Wenger must take the blame for Arsenal implosion

Posted on October 4, 2011


It seems like all Arsene Wenger’s chickens have come home to roost at exactly the same time, and these sour-tasting poultry are swooping in on the under-pressure Arsenal manager in truly unstoppable numbers. There was the misguided faith placed in young players that did not reach the potential he saw in them, namely Denilson, Carlos Vela and Nicklas Bendtner. The failure to adequately replace high profile departees, such as Emmanuel Adebayor and Kolo Toure in 2009 and Gael Clichy, Cesc Fabregas and Samir Nasri this summer. The sub-standard signings that have characterised recent summers, best demonstrated by Laurent Koscielny and Sebastien Squillaci. And the way he let his squad fall away to the bare bones, selling squad players like Emmanuel Eboue and then complaining about lack of squad depth when injury deprives him of Thomas Vermaelen, Bacary Sagna and Jack Wilshere.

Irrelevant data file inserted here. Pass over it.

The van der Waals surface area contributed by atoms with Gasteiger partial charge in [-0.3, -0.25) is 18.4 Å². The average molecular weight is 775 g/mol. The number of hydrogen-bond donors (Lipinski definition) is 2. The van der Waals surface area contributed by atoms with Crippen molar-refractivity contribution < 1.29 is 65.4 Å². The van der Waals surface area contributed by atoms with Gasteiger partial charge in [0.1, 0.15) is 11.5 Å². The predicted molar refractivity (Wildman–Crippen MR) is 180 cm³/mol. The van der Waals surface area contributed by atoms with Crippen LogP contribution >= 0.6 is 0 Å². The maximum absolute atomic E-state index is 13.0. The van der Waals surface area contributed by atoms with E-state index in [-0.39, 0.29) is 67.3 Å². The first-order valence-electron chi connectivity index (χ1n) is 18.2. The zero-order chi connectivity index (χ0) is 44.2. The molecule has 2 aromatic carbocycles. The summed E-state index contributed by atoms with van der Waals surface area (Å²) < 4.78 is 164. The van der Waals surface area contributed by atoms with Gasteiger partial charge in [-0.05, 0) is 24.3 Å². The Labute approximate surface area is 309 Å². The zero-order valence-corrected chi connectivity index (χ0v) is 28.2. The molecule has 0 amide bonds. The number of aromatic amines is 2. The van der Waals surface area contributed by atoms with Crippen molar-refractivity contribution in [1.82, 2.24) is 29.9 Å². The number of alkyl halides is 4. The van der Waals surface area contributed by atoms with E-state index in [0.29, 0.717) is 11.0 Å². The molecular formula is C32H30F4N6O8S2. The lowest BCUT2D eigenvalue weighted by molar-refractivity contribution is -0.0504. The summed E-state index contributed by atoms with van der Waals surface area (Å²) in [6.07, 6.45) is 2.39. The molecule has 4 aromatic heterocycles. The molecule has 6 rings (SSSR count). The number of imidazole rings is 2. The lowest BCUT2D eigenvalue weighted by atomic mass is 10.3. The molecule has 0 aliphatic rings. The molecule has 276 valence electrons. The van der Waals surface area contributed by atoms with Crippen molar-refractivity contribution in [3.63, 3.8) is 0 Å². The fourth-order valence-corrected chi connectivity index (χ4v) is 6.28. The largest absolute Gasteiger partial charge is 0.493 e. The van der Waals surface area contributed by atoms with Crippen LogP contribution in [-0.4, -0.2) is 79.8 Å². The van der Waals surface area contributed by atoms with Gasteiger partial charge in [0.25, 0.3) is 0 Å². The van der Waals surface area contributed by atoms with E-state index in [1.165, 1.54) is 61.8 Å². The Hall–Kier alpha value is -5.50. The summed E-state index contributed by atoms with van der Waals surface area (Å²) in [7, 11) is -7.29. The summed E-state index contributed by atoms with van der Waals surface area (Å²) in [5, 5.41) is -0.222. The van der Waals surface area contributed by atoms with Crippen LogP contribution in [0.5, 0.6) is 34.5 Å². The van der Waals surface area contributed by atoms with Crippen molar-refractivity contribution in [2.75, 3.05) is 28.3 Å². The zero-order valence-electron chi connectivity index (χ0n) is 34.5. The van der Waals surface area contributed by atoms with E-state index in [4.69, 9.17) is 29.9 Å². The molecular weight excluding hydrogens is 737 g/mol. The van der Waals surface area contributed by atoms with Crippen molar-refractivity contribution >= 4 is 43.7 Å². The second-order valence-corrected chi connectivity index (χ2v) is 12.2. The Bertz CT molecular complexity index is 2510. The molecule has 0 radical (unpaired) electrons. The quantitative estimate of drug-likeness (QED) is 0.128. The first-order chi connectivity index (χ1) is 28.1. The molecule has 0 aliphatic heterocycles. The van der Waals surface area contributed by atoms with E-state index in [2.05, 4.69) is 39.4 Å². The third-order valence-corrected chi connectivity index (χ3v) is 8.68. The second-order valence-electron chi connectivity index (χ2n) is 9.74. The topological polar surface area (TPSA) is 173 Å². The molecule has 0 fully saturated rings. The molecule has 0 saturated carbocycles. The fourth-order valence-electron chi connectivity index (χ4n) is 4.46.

Sunday’s 2-1 defeat by arch rivals Tottenham left Arsenal in 15th place and ended what had seemed a brief resuscitation after home victories against Bolton and Olympiakos. Things have become so bad that even old stalwart Lee Dixon, normally to be relied upon to back his old boss in times of trouble, has gone on record with doubts over Arsenal’s ability to even manage a top-eight finish this term. Wenger has ruled out a title tilt this season, finally realising what most sane observers already knew as early as the very first game, yet inexplicably believes that this is due to the fact that he has no time to build a title-winning team. Arsenal fans are well within their rights to ask, after six seasons without a trophy, how much time the veteran manager thinks he is due.